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Who Governs in Deep Crises?

The Case of Germany

Wolfgang Merkel

Abstract

The Berlin Republic of today is neither Weimar (1918–1932) nor Bonn (1949–1990). It is by all standards the best democracy ever on German soil. Nevertheless, during the COVID-19 crisis there was a shift from democracy as a mode of governance to what the controversial legal theorist Carl Schmitt (1922) affirmingly described as a “state of exception”; a state that is desired and approved by the people (through opinion polls). It was the hour of the executive. The parliament disempowered itself. There was very little, if any, contestation or deliberation during the first eight weeks of the COVID-19 crisis. This article reflects on the implications of this mode of governance on institutions and actors of democracy in Germany, and offers a way of assessing the wellbeing of democracies in times of deep crisis.

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Against Analogy

Why Analogical Arguments in Support of Workplace Democracy Must Necessarily Fail

Roberto Frega

Abstract

This article asks whether the analogy between state and firm is a promising strategy for promoting workplace democracy and provides a negative answer, explaining why analogical arguments are not a good strategy for justifying workplace democracy. The article contends that the state-firm analogy is misguided for at least three reasons: (1) it is structurally inconclusive, (2) it is based on a category mistake, and (3) it leads us away from the central question we should ask, which is: What would concretely imply, and what is required, in order to democratize the workplace? I begin by offering an interpretation of the state-firm analogy which shows that use of the analogical argument in Dahl's justification of workplace democracy engenders excessive and unnecessary theoretical costs which bear negatively on his conclusion. I then proceed to examine more recent contributions to the debate and show that supporters and critics of the state-firm analogy alike do not advance our understanding of the analogical argument. In the last part of the article I provide a general theoretical explanation of why arguments based on the state-firm analogy are not good candidates for defending workplace democracy.

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Christian Ewert

Joseph Lacey, Centripetal Democracy: Democratic Legitimacy and Political Identity in Belgium, Switzerland, and the European Union (Oxford: Oxford University Press, 2017), 312 pp., ISBN: 9780198796886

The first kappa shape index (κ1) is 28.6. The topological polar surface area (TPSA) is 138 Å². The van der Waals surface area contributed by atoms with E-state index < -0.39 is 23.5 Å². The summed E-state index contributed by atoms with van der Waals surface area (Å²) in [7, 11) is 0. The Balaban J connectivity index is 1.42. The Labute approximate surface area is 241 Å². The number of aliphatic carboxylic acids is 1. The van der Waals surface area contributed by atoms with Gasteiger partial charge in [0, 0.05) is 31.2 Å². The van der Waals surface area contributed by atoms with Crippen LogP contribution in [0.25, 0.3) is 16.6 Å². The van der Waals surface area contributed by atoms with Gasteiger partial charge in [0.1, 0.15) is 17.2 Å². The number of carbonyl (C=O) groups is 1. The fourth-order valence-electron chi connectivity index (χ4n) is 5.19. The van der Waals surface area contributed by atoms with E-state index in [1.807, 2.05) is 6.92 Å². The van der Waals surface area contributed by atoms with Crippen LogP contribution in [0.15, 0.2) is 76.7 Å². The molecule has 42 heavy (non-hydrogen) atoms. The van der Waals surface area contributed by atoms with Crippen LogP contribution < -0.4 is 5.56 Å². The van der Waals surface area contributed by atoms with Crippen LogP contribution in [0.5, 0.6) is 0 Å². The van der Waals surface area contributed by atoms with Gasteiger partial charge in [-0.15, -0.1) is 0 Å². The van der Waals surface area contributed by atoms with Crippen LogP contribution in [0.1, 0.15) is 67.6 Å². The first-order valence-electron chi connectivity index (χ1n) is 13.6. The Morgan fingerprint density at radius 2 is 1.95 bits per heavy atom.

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Alexander Weiss

Abstract

This article sketches a theoretical framework and research agenda for what is labeled as “Comparative Democratic Theory.” It is introduced as an approach to democratic theory which is informed by conceptual and methodological debates from “Comparative Political Theory” (CPT) as well as from insights from a global history of democratic thought. The inclusion of CPT perspectives into democratic theory is motivated by what is diagnosed as a conceptual blindness in Western democratic theory. When following this approach, however, the two extremes of unjustified universalism and normatively problematic relativism both must be avoided. To do so, a mode of sound abstraction is proposed, using the term “constellation,” and a discussion of aims and benefits of Comparative Democratic Theory is presented.

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Jean-Paul Gagnon

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Samuel Moyn and Jean-Paul Gagnon

Interview in Brief

Samuel Moyn provides insight into how the history of democracy can continue its globalization. There is a growing belief that the currently acceptable fund of ideas has not served the recent past well which is why an expansion, a planetary one, of democracy's ideas is necessary – especially now as we move deeper into the shadow of declining American/Western imperialism and ideology. Deciding which of democracy's intellectual traditions to privilege is driven by a mix of forced necessity and choice: finding salient ground for democracy is likely only possible in poisoned traditions including European ones.